• 3. Industrialization of the Construction Industry 01-04-13 v.5.2 Page 3 of 8 Confidential © MCA Inc. 3040 Airpark Drive S., Flint, MI 48507 Interconnectivity and interoperability • Its diverse and fragmented set of stakeholders: owners, users, designers, constructors, suppliers, manufacturers, operators, regulators, manual laborers, and specialty trade contractors including plumbers, electricians, masons, carpenters, and roofers. • Its segmented processes: planning and financing, design, engineering, procurement, construction, operations, and maintenance. Each process involves different groups of stakeholders, and shifting levels of financial risk. • The image of the industry—work that is cyclical, low tech, physically exhausting, and unsafe—which makes it difficult to attract skilled workers. • The one-of-a-kind, built-on-site nature of most construction projects. • Variation in the standards, processes, materials, skills, and technologies required by different types of construction projects. • Variation in building codes, permitting processes, and construction-related regulations by states and localities. • Lack of an industry-wide strategy to improve construction efficiency. • Lack of effective performance measures for construction-related tasks, projects, or the industry as a whole. • Lack of an industry-wide research agenda and inadequate levels of funding for research. Furthermore the same study identified solutions for breakthrough improvement of productivity in five areas: 1. Widespread deployment and use of interoperable technology applications. 2. Improved job-site efficiency through a more effective interface of people, processes, materials, equipment, and information. 3. Greater use of pre-fabrication, pre-assembly, modularization, and off-site fabrication techniques and processes. 4. Innovative, widespread use of demonstration installations. 5. Improved performance measurement to drive efficiency and support innovation. These findings are very much in line with what the manufacturing industry had realized after the advent of industrialization. The Industrial revolution, which started in mid 1700 (Figure 2), led to an increase in population due to the first time in the human history that production levels were higher than self consumption of the working man. Increase in population changed its
  • 4. Industrialization of the Construction Industry 01-04-13 v.5.2 Page 4 of 8 Confidential © MCA Inc. 3040 Airpark Drive S., Flint, MI 48507 characteristic from a liability in the traditional Malthusian economy to an asset in Adam Smith’s view, or capitalistic economy. With higher population also came new markets and customers. The production facilities had to become more productive. Henry Towne introduced the concept of “Engineer as an Economist.” and led the path to the application of “Principles of Scientific Management” by Fredrick Taylor (Figure 3) for discovering the means of managing labor and work. Continuing with giants of productivity improvements such as Frank and Lillian Gilbreth for efficiency, human factors, and measurement; Henry Ford for efficiency of the machine (Figure 4); Dr. Shewhart and Deming (Figure 5) for statistical process control; and ending with Toyota’s Taichii Ohno (Figure 6) for application of effectiveness of labor, the manufacturing gained its four to five fold productivity. © MCA, Inc. 3040 Airpark Drive South, Suite C Flint, MI 48507 / Tel: (810) 232-9797 Making Productivity Visibleto Everyone® Timeline of Industrialization Confidential 11/5/2012 0 1 2 3 4 5 6 7 8 9 1650 1700 1750 1800 1850 1900 1950 2000 2050 Billion People  Worldwide Billions Metric Tons  of Carbon Emissions  from Fossil Fuels World Population World Fossil Fuel Usage Steel mill Steam Engine Steam Ship Steam Mobile Rail- road Electric Dynamo Light Bulb Gas Engine Diesel Engine Airplane Gas Turbine Nuclear power Figure 2 © MCA, Inc. 3040 Airpark Drive South, Suite C Flint, MI 48507 / Tel: (810) 232-9797 Making Productivity Visibleto Everyone® Scientific Management of Resources 20 of 38 Confidential 11/5/2012 Labor & work needs to be managed Figure 3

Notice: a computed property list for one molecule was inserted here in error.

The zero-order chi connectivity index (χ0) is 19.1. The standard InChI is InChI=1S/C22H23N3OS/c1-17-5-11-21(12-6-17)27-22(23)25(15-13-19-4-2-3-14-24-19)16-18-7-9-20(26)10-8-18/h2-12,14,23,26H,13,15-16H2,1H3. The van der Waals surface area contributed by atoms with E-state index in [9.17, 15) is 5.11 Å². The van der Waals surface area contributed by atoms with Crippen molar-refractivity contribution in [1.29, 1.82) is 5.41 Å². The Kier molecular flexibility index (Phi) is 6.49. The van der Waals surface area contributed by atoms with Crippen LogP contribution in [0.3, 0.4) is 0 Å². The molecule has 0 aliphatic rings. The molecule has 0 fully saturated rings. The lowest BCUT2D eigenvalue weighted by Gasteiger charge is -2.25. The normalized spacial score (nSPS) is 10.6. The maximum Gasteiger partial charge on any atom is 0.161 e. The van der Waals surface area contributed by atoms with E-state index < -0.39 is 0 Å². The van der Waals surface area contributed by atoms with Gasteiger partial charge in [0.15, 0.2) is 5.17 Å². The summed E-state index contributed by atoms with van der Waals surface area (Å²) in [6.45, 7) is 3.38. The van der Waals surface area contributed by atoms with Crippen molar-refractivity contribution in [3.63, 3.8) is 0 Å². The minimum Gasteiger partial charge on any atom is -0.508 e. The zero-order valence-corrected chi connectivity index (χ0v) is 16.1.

• 5. Industrialization of the Construction Industry 01-04-13 v.5.2 Page 5 of 8 Confidential © MCA Inc. 3040 Airpark Drive S., Flint, MI 48507 In today’s construction environment the value transferred to the customer for every dollar spent is only around 46 cents. More than 40% of the tradesmen’ time on a jobsite is spent on material handing; most of the work on a jobsite is performed by highly trained and paid skill tradesmen. To achieve comparable results as have been seen in the manufacturing and other industries the construction industry has to take the same steps: 1. Segregation of work 2. Externalizing Work® 3. Application of Statistical Process Control (SPC) 4. Application of Lean Process Design to improve Labor Effectiveness 5. Application of 3D Modeling and Simulations and Feedback © MCA, Inc. 3040 Airpark Drive South, Suite C Flint, MI 48507 / Tel: (810) 232-9797 Making Productivity Visibleto Everyone® Segregation of Work 22 of 38 Confidential 11/5/2012 Increase efficiency of machines Figure 4 © MCA, Inc. 3040 Airpark Drive South, Suite C Flint, MI 48507 / Tel: (810) 232-9797 Making Productivity Visibleto Everyone® Statistical Process Control 24 of 38 Confidential 11/5/2012 Track the machine efficiency for improvement Figure 5 © MCA, Inc. 3040 Airpark Drive South, Suite C Flint, MI 48507 / Tel: (810) 232-9797 Making Productivity Visibleto Everyone® Lean Manufacturing 26 of 38 Confidential 11/5/2012 Improve effectiveness of the labor Figure 6